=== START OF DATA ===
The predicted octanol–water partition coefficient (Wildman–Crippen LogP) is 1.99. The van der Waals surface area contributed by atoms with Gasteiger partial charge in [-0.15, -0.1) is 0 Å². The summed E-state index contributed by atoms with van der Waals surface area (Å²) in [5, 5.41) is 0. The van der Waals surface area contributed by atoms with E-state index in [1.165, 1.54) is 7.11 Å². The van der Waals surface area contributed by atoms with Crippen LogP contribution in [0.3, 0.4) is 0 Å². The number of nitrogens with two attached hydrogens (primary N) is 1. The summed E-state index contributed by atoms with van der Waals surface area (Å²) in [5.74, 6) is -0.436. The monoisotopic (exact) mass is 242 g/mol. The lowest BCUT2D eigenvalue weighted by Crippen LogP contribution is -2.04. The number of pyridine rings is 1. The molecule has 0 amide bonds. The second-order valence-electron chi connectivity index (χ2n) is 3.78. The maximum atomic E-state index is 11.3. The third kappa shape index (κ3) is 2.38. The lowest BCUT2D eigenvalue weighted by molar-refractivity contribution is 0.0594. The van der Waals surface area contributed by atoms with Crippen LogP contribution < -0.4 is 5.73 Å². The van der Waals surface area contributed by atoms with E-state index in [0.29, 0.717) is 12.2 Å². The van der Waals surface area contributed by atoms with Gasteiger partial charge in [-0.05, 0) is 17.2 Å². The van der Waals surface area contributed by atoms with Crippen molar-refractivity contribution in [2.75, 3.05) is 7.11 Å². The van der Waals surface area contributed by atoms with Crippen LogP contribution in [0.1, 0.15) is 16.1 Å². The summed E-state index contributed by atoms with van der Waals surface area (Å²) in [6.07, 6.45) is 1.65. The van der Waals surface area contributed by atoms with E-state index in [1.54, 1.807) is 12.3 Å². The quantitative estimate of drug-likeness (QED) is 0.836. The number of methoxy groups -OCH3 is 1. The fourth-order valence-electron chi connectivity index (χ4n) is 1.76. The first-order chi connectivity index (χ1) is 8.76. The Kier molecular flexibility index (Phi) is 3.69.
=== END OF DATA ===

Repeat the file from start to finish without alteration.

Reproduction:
The predicted octanol–water partition coefficient (Wildman–Crippen LogP) is 1.99. The van der Waals surface area contributed by atoms with Gasteiger partial charge in [-0.15, -0.1) is 0 Å². The summed E-state index contributed by atoms with van der Waals surface area (Å²) in [5, 5.41) is 0. The van der Waals surface area contributed by atoms with E-state index in [1.165, 1.54) is 7.11 Å². The van der Waals surface area contributed by atoms with Crippen LogP contribution in [0.3, 0.4) is 0 Å². The number of nitrogens with two attached hydrogens (primary N) is 1. The summed E-state index contributed by atoms with van der Waals surface area (Å²) in [5.74, 6) is -0.436. The monoisotopic (exact) mass is 242 g/mol. The lowest BCUT2D eigenvalue weighted by Crippen LogP contribution is -2.04. The number of pyridine rings is 1. The molecule has 0 amide bonds. The second-order valence-electron chi connectivity index (χ2n) is 3.78. The maximum atomic E-state index is 11.3. The third kappa shape index (κ3) is 2.38. The lowest BCUT2D eigenvalue weighted by molar-refractivity contribution is 0.0594. The van der Waals surface area contributed by atoms with Crippen LogP contribution < -0.4 is 5.73 Å². The van der Waals surface area contributed by atoms with E-state index in [0.29, 0.717) is 12.2 Å². The van der Waals surface area contributed by atoms with Gasteiger partial charge in [-0.05, 0) is 17.2 Å². The van der Waals surface area contributed by atoms with Crippen molar-refractivity contribution in [2.75, 3.05) is 7.11 Å². The van der Waals surface area contributed by atoms with Crippen LogP contribution in [0.1, 0.15) is 16.1 Å². The summed E-state index contributed by atoms with van der Waals surface area (Å²) in [6.07, 6.45) is 1.65. The van der Waals surface area contributed by atoms with E-state index in [1.54, 1.807) is 12.3 Å². The quantitative estimate of drug-likeness (QED) is 0.836. The number of methoxy groups -OCH3 is 1. The fourth-order valence-electron chi connectivity index (χ4n) is 1.76. The first-order chi connectivity index (χ1) is 8.76. The Kier molecular flexibility index (Phi) is 3.69.